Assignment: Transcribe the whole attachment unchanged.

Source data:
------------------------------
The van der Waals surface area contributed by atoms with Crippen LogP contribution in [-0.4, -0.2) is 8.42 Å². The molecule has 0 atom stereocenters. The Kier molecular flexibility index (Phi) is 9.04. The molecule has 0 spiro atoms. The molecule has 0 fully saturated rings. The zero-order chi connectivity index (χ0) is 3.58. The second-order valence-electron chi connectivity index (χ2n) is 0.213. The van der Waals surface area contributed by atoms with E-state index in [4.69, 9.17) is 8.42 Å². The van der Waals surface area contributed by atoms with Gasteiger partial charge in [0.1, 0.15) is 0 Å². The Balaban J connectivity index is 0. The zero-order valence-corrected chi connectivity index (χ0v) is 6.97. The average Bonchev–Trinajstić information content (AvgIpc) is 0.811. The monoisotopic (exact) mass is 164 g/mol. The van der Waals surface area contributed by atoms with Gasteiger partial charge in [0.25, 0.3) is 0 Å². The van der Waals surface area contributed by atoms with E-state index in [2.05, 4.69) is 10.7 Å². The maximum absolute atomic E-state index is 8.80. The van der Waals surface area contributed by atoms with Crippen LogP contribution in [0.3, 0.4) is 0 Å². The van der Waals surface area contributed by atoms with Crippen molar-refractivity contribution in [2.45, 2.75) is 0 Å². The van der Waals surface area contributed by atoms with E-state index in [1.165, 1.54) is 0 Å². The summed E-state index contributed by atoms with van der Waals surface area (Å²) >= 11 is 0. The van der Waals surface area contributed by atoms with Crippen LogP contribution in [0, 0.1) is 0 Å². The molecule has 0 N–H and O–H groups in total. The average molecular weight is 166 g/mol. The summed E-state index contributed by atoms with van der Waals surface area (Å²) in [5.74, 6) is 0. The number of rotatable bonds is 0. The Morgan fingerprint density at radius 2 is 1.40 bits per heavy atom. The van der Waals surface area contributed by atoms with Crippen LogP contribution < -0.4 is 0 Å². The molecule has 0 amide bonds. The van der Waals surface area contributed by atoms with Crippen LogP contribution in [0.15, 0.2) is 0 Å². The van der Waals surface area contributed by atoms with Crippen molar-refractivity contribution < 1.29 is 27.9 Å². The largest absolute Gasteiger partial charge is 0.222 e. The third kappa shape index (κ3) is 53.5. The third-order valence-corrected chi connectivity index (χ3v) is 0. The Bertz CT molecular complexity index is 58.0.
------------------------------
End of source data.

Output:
The van der Waals surface area contributed by atoms with Crippen LogP contribution in [-0.4, -0.2) is 8.42 Å². The molecule has 0 atom stereocenters. The Kier molecular flexibility index (Phi) is 9.04. The molecule has 0 spiro atoms. The molecule has 0 fully saturated rings. The zero-order chi connectivity index (χ0) is 3.58. The second-order valence-electron chi connectivity index (χ2n) is 0.213. The van der Waals surface area contributed by atoms with E-state index in [4.69, 9.17) is 8.42 Å². The van der Waals surface area contributed by atoms with Gasteiger partial charge in [0.1, 0.15) is 0 Å². The Balaban J connectivity index is 0. The zero-order valence-corrected chi connectivity index (χ0v) is 6.97. The average Bonchev–Trinajstić information content (AvgIpc) is 0.811. The monoisotopic (exact) mass is 164 g/mol. The van der Waals surface area contributed by atoms with Gasteiger partial charge in [0.25, 0.3) is 0 Å². The van der Waals surface area contributed by atoms with E-state index in [2.05, 4.69) is 10.7 Å². The maximum absolute atomic E-state index is 8.80. The van der Waals surface area contributed by atoms with Crippen LogP contribution in [0.3, 0.4) is 0 Å². The van der Waals surface area contributed by atoms with Crippen molar-refractivity contribution in [2.45, 2.75) is 0 Å². The van der Waals surface area contributed by atoms with E-state index in [1.165, 1.54) is 0 Å². The summed E-state index contributed by atoms with van der Waals surface area (Å²) >= 11 is 0. The van der Waals surface area contributed by atoms with Crippen LogP contribution in [0, 0.1) is 0 Å². The molecule has 0 N–H and O–H groups in total. The average molecular weight is 166 g/mol. The summed E-state index contributed by atoms with van der Waals surface area (Å²) in [5.74, 6) is 0. The number of rotatable bonds is 0. The Morgan fingerprint density at radius 2 is 1.40 bits per heavy atom. The van der Waals surface area contributed by atoms with Crippen LogP contribution < -0.4 is 0 Å². The molecule has 0 amide bonds. The van der Waals surface area contributed by atoms with Crippen LogP contribution in [0.15, 0.2) is 0 Å². The van der Waals surface area contributed by atoms with Crippen molar-refractivity contribution < 1.29 is 27.9 Å². The largest absolute Gasteiger partial charge is 0.222 e. The third kappa shape index (κ3) is 53.5. The third-order valence-corrected chi connectivity index (χ3v) is 0. The Bertz CT molecular complexity index is 58.0.